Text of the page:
Mayweather’s History of Abuse Overshadowed by Fight Hype

Floyd Mayweather Jr. at a news conference in Las Vegas last year.
Floyd Mayweather Jr. at a news conference in Las Vegas on April 29. –John Gurzinski/Getty Images

Floyd Mayweather Jr. is a legendary name in boxing, but he is also a convicted domestic abuser, who Deadspin reports has been arrested or cited in seven assaults on five different women.

The hype surrounding his highly-anticipated Saturday night match against Manny Pacquiao has Beverly Gooden — a domestic violence survivor, victim advocate, and the creator of #WhyIStayed — disappointed and shaking her head.

“The industry rallies around the abuser so long as he contributes to the bottom line,’’ she said. “The media, industry, and fans are committed to a fighter who has brutalized women, but have nothing to say about the women who have been brutalized. As a survivor, it’s disheartening.’’

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Two of those women are Melissa Brim and Josie Harris, exes of Mayweather’s with whom he also has children.

Mere months after dedicating a match against Diego “Chico’’ Coralles to “all the battered women in the world,’’ Deadspin reports that Mayweather assaulted Brim during an argument. He pleaded guilty to two counts of battery in 2002, for which he received a suspended sentence. Other charges, including stalking, were dropped in exchange for the plea.

In June 2004, he was found guilty of two counts of battery against two friends of Harris’s, and again received a suspended sentence. However, Deadspin reports, the verdict was later vacated and the charges were eventually “dismissed per negotiations.’’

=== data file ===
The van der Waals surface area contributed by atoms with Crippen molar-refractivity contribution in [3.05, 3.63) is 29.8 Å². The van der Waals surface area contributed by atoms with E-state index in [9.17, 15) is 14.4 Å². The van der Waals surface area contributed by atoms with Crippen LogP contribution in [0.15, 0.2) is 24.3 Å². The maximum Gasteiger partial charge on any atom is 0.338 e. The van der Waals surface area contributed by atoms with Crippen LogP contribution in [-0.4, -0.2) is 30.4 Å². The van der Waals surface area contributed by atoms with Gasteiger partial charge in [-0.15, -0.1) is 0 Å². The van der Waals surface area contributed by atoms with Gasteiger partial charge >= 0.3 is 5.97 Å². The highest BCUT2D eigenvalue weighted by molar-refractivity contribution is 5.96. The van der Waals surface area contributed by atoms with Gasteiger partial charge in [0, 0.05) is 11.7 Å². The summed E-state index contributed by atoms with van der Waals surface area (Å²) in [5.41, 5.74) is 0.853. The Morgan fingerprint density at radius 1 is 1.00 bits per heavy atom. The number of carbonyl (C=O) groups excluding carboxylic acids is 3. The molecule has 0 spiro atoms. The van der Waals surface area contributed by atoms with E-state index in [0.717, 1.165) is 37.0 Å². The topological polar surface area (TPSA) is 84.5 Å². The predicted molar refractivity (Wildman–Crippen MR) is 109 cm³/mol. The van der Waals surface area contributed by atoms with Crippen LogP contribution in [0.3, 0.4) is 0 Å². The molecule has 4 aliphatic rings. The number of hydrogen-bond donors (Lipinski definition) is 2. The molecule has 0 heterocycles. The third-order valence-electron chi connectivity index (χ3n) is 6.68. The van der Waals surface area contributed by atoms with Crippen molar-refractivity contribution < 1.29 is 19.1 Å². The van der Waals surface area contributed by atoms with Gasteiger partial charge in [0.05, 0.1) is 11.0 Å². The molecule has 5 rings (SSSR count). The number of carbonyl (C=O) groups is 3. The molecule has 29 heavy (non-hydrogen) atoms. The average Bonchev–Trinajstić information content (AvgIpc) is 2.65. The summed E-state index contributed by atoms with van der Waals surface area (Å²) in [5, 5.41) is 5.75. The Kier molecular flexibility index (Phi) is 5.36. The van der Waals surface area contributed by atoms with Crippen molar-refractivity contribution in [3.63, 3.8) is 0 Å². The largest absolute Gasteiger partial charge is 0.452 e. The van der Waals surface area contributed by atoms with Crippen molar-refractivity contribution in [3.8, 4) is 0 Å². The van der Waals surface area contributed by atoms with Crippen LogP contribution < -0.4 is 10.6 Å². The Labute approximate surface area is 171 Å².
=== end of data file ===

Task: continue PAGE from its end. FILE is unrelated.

What Deadspin calls “the most famous incident’’ happened in September 2010, against Harris herself. Though he faced charges that could have added up to a total of 34 years in prison, according to Deadspin, Mayweather ’’copped a plea’’ to misdemeanor domestic assault and harassment charges. Released for good behavior, he served only two months of his 90-day sentence.

When asked about those incidents, even the ones for which he’s been convicted, Mayweather is unrepentant, often responding with “no pictures,’’ as if the lack of photographic evidence means nothing happened.

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That Mayweather has been able to avoid scrutiny speaks not only to cultural permissiveness toward the violent behavior of its sports and entertainment stars, but also to the acceptance of domestic violence within that culture itself.

“Mayweather’s history of domestic violence is not a harmless anomaly; he is a convicted abuser,’’ Gooden said. “We have to demand accountability from abusers in hopes that they’ll discontinue their actions. Mayweather should not be exempt from accountability.’’

But he is so often exempted — and it’s not hard to figure out why.

For one, he’s one of the biggest moneymakers in boxing— a sport that “has a long history of ignoring troubling behaviors,’’ Duane de Four, an educator and activist specializing in gender violence prevention, told Boston.com.